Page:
Ivars Sormulis, the chairman of the board of the Riga Port group company "Baltijas transita serviss" (Baltic transit service), who is a co-owner of the company, and therefore a partner of the Šlesers family, is also in China enjoying transit services supplied by the Chinese government.

The LPV party, which is promoting its party members' trip to China on social networks, republished a Chinese television story about the visitors from Latvia, but curiously cut nine seconds out of the two-minute long video – precisely those in which Edvards Šlesers was visible.

Šlesers wrote to LTV this week saying that he would be ready to answer questions after his return from China. He and colleagues are spending this weekend on Hainan Island in the South China Sea, known for its tropical beaches, as part of their fact-finding and door-opening efforts.

On January 22 Ainars Šlesers was again sharing photos from the trip online, with one showing him exchanging gifts with an unnamed woman he described only as a representative of Hainan province. He was at pains to point out that he had bought the gifts himself and offered a complaint about the range of gifts available at the Latvian parliament, saying: "We exchanged gifts with the leadership of Hainan Province! (By the way, I bought gifts from Latvia myself, because you see, there weren't even any books about Latvia in the Saeima that could be brought to China. I gave the Chinese side five paintings with the silhouette of Riga, books about Latvia, and chocolate cakes as a gift."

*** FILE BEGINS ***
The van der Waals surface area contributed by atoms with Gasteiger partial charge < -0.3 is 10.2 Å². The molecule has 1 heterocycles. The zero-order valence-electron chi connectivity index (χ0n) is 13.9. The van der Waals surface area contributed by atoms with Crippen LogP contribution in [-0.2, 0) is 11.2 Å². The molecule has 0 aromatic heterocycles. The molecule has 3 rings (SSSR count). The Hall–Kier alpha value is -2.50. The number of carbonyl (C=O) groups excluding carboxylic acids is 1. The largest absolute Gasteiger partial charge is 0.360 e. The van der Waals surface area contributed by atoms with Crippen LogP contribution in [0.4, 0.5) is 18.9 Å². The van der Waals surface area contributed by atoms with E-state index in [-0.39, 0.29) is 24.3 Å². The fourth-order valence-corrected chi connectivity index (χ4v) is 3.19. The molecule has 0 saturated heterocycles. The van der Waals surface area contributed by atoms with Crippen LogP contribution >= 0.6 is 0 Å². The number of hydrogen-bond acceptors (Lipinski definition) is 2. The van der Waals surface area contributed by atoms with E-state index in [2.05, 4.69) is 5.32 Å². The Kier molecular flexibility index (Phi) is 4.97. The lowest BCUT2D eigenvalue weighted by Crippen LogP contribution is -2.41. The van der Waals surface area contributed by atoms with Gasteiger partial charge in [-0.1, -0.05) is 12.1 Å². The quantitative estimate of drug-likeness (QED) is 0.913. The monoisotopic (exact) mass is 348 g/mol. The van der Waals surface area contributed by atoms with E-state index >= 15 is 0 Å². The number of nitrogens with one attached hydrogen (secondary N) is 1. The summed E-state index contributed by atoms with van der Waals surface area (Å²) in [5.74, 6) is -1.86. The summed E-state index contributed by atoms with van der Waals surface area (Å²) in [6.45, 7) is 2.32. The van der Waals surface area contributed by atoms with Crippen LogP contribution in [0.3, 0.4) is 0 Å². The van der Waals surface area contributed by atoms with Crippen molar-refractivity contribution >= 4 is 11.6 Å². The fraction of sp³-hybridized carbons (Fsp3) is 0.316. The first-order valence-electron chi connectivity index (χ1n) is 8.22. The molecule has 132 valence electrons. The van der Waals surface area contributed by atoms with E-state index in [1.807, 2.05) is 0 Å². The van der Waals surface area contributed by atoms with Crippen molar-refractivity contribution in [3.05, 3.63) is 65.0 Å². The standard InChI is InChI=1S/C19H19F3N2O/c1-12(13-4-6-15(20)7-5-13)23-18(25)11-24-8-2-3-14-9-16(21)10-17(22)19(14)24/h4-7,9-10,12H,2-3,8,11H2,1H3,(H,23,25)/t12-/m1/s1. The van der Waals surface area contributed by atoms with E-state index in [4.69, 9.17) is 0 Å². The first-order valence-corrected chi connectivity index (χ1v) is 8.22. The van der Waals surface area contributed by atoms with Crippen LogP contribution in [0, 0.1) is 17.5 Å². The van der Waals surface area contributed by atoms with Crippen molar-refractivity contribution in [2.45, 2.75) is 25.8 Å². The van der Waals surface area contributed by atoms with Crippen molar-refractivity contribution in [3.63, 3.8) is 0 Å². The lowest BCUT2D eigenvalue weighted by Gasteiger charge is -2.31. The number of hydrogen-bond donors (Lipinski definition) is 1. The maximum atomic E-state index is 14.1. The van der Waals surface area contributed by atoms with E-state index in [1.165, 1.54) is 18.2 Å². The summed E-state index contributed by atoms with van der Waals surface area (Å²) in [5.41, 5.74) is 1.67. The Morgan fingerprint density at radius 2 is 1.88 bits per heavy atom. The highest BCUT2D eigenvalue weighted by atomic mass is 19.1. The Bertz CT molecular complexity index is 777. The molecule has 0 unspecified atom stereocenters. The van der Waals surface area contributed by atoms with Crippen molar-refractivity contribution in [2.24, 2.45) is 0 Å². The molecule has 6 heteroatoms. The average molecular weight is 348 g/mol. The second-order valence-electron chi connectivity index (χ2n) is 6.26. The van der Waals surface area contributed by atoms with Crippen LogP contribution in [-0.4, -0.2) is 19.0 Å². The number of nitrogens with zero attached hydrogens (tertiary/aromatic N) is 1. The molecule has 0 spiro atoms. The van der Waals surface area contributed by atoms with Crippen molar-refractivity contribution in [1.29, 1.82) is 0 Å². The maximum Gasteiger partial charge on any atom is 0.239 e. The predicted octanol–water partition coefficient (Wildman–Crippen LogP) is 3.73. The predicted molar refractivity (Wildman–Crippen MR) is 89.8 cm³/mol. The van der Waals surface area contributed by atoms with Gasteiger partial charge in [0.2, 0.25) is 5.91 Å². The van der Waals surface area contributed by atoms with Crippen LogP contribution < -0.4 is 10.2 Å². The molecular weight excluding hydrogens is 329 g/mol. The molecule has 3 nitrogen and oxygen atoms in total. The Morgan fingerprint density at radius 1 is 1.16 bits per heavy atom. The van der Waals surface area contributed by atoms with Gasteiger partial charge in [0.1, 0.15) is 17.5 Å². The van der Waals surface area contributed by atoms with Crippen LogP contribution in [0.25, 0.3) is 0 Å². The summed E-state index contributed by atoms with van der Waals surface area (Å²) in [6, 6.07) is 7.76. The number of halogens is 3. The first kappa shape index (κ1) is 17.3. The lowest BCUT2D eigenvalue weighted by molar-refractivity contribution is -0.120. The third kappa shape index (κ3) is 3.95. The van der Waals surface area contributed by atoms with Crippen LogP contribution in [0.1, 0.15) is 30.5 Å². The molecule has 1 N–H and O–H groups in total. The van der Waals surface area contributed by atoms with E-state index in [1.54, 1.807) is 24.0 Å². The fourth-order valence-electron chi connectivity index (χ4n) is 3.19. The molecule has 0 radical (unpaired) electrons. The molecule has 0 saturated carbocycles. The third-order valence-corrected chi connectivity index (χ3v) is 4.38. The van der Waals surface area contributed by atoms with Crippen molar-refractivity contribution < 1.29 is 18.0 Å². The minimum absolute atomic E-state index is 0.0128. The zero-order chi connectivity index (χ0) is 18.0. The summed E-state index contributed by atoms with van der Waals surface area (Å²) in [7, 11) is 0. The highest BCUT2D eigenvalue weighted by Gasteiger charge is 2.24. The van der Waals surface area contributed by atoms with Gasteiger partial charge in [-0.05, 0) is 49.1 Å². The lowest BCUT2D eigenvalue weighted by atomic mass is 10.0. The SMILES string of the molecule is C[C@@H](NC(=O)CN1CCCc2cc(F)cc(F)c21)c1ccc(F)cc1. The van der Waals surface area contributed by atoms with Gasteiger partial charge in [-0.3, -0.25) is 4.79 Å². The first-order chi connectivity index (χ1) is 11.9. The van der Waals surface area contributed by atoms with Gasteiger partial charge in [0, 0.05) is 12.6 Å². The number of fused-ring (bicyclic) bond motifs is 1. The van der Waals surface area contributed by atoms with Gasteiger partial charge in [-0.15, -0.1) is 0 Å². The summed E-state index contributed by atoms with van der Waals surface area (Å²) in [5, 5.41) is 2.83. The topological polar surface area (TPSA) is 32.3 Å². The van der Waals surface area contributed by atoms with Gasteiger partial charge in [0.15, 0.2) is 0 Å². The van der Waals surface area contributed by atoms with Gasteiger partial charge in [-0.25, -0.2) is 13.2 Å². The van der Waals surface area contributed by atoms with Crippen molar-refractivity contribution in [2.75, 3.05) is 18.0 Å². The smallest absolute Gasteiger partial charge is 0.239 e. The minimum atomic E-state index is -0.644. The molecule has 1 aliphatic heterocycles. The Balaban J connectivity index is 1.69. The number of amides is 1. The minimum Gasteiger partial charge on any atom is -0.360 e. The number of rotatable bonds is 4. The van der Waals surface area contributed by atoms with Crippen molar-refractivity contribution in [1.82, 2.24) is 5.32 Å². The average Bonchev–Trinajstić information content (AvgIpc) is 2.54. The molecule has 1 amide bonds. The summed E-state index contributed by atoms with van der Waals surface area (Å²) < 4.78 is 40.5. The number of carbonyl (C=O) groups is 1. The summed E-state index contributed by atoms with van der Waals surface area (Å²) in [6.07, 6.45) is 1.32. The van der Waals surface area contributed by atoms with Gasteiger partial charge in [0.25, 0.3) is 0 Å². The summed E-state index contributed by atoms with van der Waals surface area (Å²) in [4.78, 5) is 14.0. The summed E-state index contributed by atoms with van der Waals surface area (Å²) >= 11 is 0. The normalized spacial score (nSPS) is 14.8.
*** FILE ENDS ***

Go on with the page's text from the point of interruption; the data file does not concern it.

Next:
He continued the sweet treat theme with another post showing an ice-cream dispensing robot with which he appeared to be hugely impressed.

"What is your favorite ice cream?" he asks a man familiar with the ice-cream robot. Having ascertained that the answer is "Chocolate", the Latvian parliamentarian then proceeds to eagerly demand a demonstration, urging: "Show me how you will buy ice cream!"

Several seconds of frantic button-pressing on a cellphone ensue – time which would usually be spent saying "Hello" to a human vendor and simply asking for a chocolate ice cream – until eventually, the robotized dispenser is forthcoming with the sweet treat from a hatch.

At the conclusion of the operation, Šlesers wonders whether it might be possible to pay for one ice cream while stealing another one. However, he is informed that this is not an option.